Make a Tiny Paper Mache Cradle for Your Nativity Scene

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Paper mache cradle for miniature nativity scene.

Paper Mache Nativity Scene Cradle

Our friend Pedro Rodrigues makes tiny, intricately-detailed paper mache sculptures, often with historical significance. If you visit the Daily Sculptors page often you’ve probably seen some of his work.

In this video he shows us the step-by-step instructions for creating a tiny cradle for a nativity scene.

Pedro has a unique way of making paper mache “wood” using layers of thin cardboard layered with paper strips and paste. When it’s dry he cuts it into planks. In the video he uses his tiny pieces of lumber to create the manger, just like you would if you were working with real wood (only a whole lot smaller! πŸ™‚ ).

I must try his method of using a mixture starch, glue and water to create a thick wash that can be scratched to create the texture of old wood. And I’d love to have his patience for working with tiny sculptures.

Thanks, Pedro, for sharing your methods with us!

You can see more of Pedro’s work on his website.

Tiny rustic cradle for a paper mache nativity scene, by Pedro Rodrigues.
Tiny rustic cradle for a paper mache nativity scene, by Pedro Rodrigues.

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5 thoughts on “Make a Tiny Paper Mache Cradle for Your Nativity Scene”

  1. Good instruction for any sculpture. I love the use of household items. I have used cereal box cardboard for building material in other art projects too.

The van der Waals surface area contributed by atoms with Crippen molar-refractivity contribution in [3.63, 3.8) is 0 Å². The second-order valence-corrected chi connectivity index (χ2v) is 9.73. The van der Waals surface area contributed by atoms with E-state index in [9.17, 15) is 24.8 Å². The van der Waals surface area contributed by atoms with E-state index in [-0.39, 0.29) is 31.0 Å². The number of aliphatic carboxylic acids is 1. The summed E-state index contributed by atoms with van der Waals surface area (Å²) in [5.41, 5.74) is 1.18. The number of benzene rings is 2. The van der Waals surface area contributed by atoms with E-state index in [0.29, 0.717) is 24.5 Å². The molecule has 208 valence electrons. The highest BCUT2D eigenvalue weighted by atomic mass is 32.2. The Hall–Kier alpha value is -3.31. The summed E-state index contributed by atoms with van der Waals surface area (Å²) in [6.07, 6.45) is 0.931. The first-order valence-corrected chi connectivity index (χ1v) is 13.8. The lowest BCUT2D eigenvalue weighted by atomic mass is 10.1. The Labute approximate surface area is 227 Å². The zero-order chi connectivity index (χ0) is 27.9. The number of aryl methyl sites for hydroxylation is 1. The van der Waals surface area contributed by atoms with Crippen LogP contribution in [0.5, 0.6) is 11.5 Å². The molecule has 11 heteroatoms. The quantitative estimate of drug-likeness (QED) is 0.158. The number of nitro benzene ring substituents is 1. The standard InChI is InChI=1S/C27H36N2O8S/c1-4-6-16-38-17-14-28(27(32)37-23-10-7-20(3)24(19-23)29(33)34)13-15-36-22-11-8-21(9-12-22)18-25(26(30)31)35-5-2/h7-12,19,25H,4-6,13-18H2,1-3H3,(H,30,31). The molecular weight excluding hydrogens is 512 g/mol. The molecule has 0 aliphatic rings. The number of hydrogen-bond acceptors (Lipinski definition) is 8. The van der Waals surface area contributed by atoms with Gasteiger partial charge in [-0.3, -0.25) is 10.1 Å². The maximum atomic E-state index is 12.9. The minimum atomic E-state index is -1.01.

2. Pedro, you are adorable! Thanks for sharing your process and i love how you got the wood texture by just scratching into the paste. I assume you need to do this in stages as you would need to hold it somewhere while working on it.
    Can i ask how you got interested in doing miniature work?

    • Thank you Eileen, you’re my current new best friend, eh eh eh
      I guess the paste can actually be anything, thin coat of modeling clay, layer of plaster, etc. I use this one because its the same I use to “plastify” the paper garments on my dolls as they are simple sheets of paper that need to be strong in the end…
      6 years ago I was doing busts or full figures of historical people nd when, 2 years ago I went to a shop to try to sell some other stuff the guy said that he wanted to try the historical figures instead to which I said no as they were considered my collection (silly me, i know) but soon enough I thought on creating mini versions of them. So instead of 30cm (11,8′ ?) they became 10cm (3,9′ ?) but no face. With time I managed to sell them on etsy for a very low price – 12 dollars each – but I started to be told off by fellow creators that said to raise up the price and that without faces all looked creepy, so I started to make faces and all grew a bit, dolls became circa 13 to 15cm (5,1′ to 5.9′ ?) and price wise too (now they cost 145$ each) Needless to say that the selling flow ended…
      With these came also furniture making, accessories like swords “and stuff” and with time I understood that dolls and miniatures are quite a niche world wide (!) so I guess i’m not selling that much because I don’t feel enough t ease due to a very small house with very little space and, also, my figures are way too specific. That’s why, after doing some casts of doll faces in silicone in order to reproduce lots, I’m currently working on some dolls with faces but they don’t represent no one, just different epoch ladies. Maybe I can get some more attention that either pays off sponsoring a studio or getting exhibitions somewhere out there πŸ™‚ Sorry for such long text though …


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